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    Overall Fertility Normal in Celiac Women, but Lower Last Two Years Before Diagnosis


    Jefferson Adams
    Image Caption: Photo: CC- sean dreilinger

    Celiac.com 10/07/2011 - A number of studies suggest that women with celiac disease have reproductive difficulties, but data have been inconclusive and contradictory.


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    A research team recently set out to assess fertility in women with biopsy-verified celiac disease. The study team included Daniela Zugna, Lorenzo Richiardi, Olof Akre, Olof Stephansson, and Jonas F Ludvigsson.

    Photo: CC- sean dreilingerThey are affiliated variously with the Cancer Epidemiology Unit at the Centre for Experimental Research and Medical Studies and Centre for Oncologic Prevention at the University of Turin in Turin, Italy, the Department of Paediatrics at Örebro University Hospital in Örebro, Sweden, and with Clinical Epidemiology Unit of the Department of Medicine, the Department of Molecular Medicine and Surgery, the Division of Obstetrics and Gynaecology, and the Department of Women's and Children's Health at the Karolinska Institutet in Karolinska, Sweden.

    For their Swedish population-based cohort study, the team gathered data all 28 pathology departments in Sweden on 18,005 biopsy-proven duodenal/jejunal biopsy, using Marsh III, villous atrophy as their baseline.

    They also established a control group of 51,109 age-matched women without celiac disease.

    They then found 11,495 women with celiac disease who were aged 18–45 years.

    The team used multinomial logistic regression and Cox regression to estimate fertility in these women compared with the age-matched reference women.

    The team defined 'fertility' as the number of children according to the Swedish Multi-Generation Register.

    Their results showed that women with celiac disease had 16,309 births compared with 69,245 for the reference group.

    Overall, the total number of children in the group of women with celiac disease was slightly higher compared with the reference group.

    Adjusting for age, calendar period and parity and stratifying by education, the overall fertility hazard ratio (HR) for women with celiac disease was 1.03 (95% CI 1.01 to 1.05).

    Specifically, the fertility HR was 1.05 (95% CI 0.96 to 1.14) for celiac disease diagnosed in women under 18-years of age, 1.04 (95% CI 1.01 to 1.07) for celiac disease diagnosed in women between 18 and 45 years, and 1.02 (95% CI 0.99 to 1.04) for celiac disease diagnosed in women >45 years of age.

    Factoring in the dates of celiac disease diagnosis, fertility was decreased 0–2 years before time of diagnosis (HR=0.63; 95% CI 0.57 to 0.70),

    but was identical to that of controls 0–5 years subsequent to diagnosis and increased to 1.12 (95% CI 1.03 to 1.21) thereafter.

    The data for this study show that women with celiac disease had a normal fertility, but their fertility was decreased in the last two years before diagnosis.

    Interestingly, fertility in women with celiac disease was also slightly higher after five years, comported to the control group.

    Stay tuned...

    Source:

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  • Related Articles

    Scott Adams
    Gastroenterology, 2005; 128: 849-855
    Celiac.com 04/29/2005 – In contrast to previous studies, the findings of a study by researchers in the United Kingdom indicate that women with celiac disease do not have an increased risk of infertility. Their study compared computerized primary care data on 1,521 women with celiac disease, and, unlike past studies, compared that data with 7,732 age and practice-matched women without celiac disease. They found that fertility rates were 48.2 live births per 1,000 person-years for women without celiac disease, while those with the disease had 47.7 live births. Interestingly the researchers found that women with celiac disease had lower fertility rates when they were younger, and higher rates when they were older, compared to the non-celiac group, and the increase in fertility seen in older women with the disease was not affected by whether they were on a gluten-containing vs. gluten-free diet. The researchers noted a slightly higher risk of miscarriage and delivery by cesarean section in the group of women with celiac disease, while all other negative outcomes occurred at a level similar to that of the healthy control group. The researchers conclude that women with celiac disease have similar fertility rates to that of the normal female population, and they tend to have their babies at an older age.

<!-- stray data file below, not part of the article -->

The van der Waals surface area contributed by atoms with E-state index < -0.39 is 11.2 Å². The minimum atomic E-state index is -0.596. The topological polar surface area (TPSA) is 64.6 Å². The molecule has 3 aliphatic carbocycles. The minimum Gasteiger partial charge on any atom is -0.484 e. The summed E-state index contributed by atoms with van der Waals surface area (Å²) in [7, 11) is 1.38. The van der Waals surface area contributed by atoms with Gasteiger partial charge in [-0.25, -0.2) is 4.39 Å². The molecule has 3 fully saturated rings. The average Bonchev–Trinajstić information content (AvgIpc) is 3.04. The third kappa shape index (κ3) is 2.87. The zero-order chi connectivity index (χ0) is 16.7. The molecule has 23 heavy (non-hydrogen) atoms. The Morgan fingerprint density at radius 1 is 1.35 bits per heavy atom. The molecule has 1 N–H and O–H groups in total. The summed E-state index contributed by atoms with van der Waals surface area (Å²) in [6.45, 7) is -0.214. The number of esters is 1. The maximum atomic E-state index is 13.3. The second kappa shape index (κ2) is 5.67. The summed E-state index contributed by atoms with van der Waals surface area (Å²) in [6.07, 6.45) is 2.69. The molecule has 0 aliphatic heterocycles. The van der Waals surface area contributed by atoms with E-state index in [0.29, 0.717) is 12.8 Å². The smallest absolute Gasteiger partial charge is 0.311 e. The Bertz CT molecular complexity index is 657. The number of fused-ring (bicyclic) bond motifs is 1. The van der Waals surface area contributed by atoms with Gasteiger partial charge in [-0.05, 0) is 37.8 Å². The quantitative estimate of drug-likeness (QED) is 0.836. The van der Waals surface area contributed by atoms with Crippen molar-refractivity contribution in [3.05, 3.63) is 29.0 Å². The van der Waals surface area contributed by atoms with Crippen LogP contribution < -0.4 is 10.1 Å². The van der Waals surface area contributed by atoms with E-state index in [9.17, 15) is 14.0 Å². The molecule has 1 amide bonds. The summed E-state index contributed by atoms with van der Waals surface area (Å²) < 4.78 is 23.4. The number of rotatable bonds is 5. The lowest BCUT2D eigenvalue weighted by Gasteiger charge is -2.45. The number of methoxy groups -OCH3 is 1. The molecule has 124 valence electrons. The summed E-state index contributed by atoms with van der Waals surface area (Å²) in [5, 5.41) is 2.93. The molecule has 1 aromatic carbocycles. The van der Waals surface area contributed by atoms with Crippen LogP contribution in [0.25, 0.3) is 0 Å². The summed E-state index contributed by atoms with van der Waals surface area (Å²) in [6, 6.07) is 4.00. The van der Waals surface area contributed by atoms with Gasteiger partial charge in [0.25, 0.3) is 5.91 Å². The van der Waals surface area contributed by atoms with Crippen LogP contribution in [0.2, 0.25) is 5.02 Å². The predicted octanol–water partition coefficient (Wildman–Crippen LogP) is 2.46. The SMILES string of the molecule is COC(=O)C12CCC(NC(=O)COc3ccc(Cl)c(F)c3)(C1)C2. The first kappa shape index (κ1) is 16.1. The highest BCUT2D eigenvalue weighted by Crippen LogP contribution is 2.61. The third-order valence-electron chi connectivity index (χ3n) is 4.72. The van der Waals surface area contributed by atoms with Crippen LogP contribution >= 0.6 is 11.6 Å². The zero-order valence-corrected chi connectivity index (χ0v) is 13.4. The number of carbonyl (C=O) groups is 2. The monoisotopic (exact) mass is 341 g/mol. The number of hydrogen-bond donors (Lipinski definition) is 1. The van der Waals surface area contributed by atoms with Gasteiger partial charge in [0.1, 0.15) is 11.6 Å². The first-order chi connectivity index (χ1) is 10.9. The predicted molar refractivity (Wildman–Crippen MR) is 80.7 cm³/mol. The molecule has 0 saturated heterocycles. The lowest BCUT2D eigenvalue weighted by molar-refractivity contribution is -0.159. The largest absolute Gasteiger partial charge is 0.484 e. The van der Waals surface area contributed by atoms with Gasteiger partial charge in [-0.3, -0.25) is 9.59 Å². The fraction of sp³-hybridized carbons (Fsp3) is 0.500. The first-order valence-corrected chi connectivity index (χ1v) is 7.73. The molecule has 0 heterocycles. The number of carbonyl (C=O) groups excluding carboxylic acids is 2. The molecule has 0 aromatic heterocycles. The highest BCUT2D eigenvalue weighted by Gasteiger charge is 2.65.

Jefferson Adams
    10/05/2009 - Pregnant women with celiac disease suffer early pregnancy loss more often than women without celiac disease. A team of Italian researchers recently set out to look at a possible role of genetic pro-thrombotic variants in early pregnancy loss in women with celiac disease.
    The research team was made up of C. Ciacci, R. Tortora, O. Scudiero, R. Di Fiore, F. Salvatore, and G. Castaldo. The team looked at 39 women with celiac disease, who had experienced at least two early pregnancy losses within the first 3 months of pregnancy, a control group of 72 celiac women with a history of one or more normal pregnancies with no pregnancy loss.
    Each of the women were enrolled in the study immediately upon diagnosis for celiac disease, whereupon, the researchers obtained a clinical history obtained from each woman.
    The researchers then screened leukocyte DNA for factor V Leiden (mutation G1691A), factor V R2 (H1299R), factor II (G20210A), methylenetetrahydrofolate reductase
    (MTHFR) (C677T and A1298C), beta-fibrinogen (−455 G>A), PAI-1 alleles 4G/5G, factor XIII (V34L), and HPA-1 (L33P).
    Women with pregnancy losses were notably older (p = 0.002) among the celiacs than in controls. Of the gene variants examined, the allelic frequency of 4G variant of PAI-1, and the frequency of mutant genotypes were significantly more frequent in the group of celiac women with early pregnancy loss (p = 0.00003 and 0.028, respectively).
    Interestingly, the beta-fibrinogen −455 G>A genotype distribution differs substantially between the two groups, though frequency of the variant allele remains the same. The control group showed more frequent variant genotypes (p = 0.009).
    Based on these data, the research team believes the 4G variant of the PAI-I gene may predispose some celiac women who carry the gene to early pregnancy loss, though they note that their data should be confirmed on larger populations.